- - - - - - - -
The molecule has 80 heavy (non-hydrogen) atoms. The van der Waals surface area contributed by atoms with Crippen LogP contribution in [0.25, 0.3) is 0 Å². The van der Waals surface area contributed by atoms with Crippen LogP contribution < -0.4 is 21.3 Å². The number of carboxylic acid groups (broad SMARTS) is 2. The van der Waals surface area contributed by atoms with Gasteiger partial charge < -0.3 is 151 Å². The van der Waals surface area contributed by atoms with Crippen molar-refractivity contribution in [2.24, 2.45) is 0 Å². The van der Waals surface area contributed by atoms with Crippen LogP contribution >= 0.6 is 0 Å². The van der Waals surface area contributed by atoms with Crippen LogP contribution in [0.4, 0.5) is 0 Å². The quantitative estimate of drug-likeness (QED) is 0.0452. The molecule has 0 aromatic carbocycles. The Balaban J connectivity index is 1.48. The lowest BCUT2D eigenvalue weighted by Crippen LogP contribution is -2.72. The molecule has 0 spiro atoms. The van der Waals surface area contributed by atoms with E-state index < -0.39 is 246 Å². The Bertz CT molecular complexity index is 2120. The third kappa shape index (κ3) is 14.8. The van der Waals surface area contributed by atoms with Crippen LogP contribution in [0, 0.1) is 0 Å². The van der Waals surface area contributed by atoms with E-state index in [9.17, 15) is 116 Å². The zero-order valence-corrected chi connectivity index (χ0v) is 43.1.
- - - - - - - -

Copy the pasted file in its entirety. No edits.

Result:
The molecule has 80 heavy (non-hydrogen) atoms. The van der Waals surface area contributed by atoms with Crippen LogP contribution in [0.25, 0.3) is 0 Å². The van der Waals surface area contributed by atoms with Crippen LogP contribution < -0.4 is 21.3 Å². The number of carboxylic acid groups (broad SMARTS) is 2. The van der Waals surface area contributed by atoms with Gasteiger partial charge < -0.3 is 151 Å². The van der Waals surface area contributed by atoms with Crippen molar-refractivity contribution in [2.24, 2.45) is 0 Å². The van der Waals surface area contributed by atoms with Crippen LogP contribution >= 0.6 is 0 Å². The van der Waals surface area contributed by atoms with Crippen LogP contribution in [0.4, 0.5) is 0 Å². The quantitative estimate of drug-likeness (QED) is 0.0452. The molecule has 0 aromatic carbocycles. The Balaban J connectivity index is 1.48. The lowest BCUT2D eigenvalue weighted by Crippen LogP contribution is -2.72. The molecule has 0 spiro atoms. The van der Waals surface area contributed by atoms with E-state index < -0.39 is 246 Å². The Bertz CT molecular complexity index is 2120. The third kappa shape index (κ3) is 14.8. The van der Waals surface area contributed by atoms with Crippen LogP contribution in [0, 0.1) is 0 Å². The van der Waals surface area contributed by atoms with E-state index in [9.17, 15) is 116 Å². The zero-order valence-corrected chi connectivity index (χ0v) is 43.1.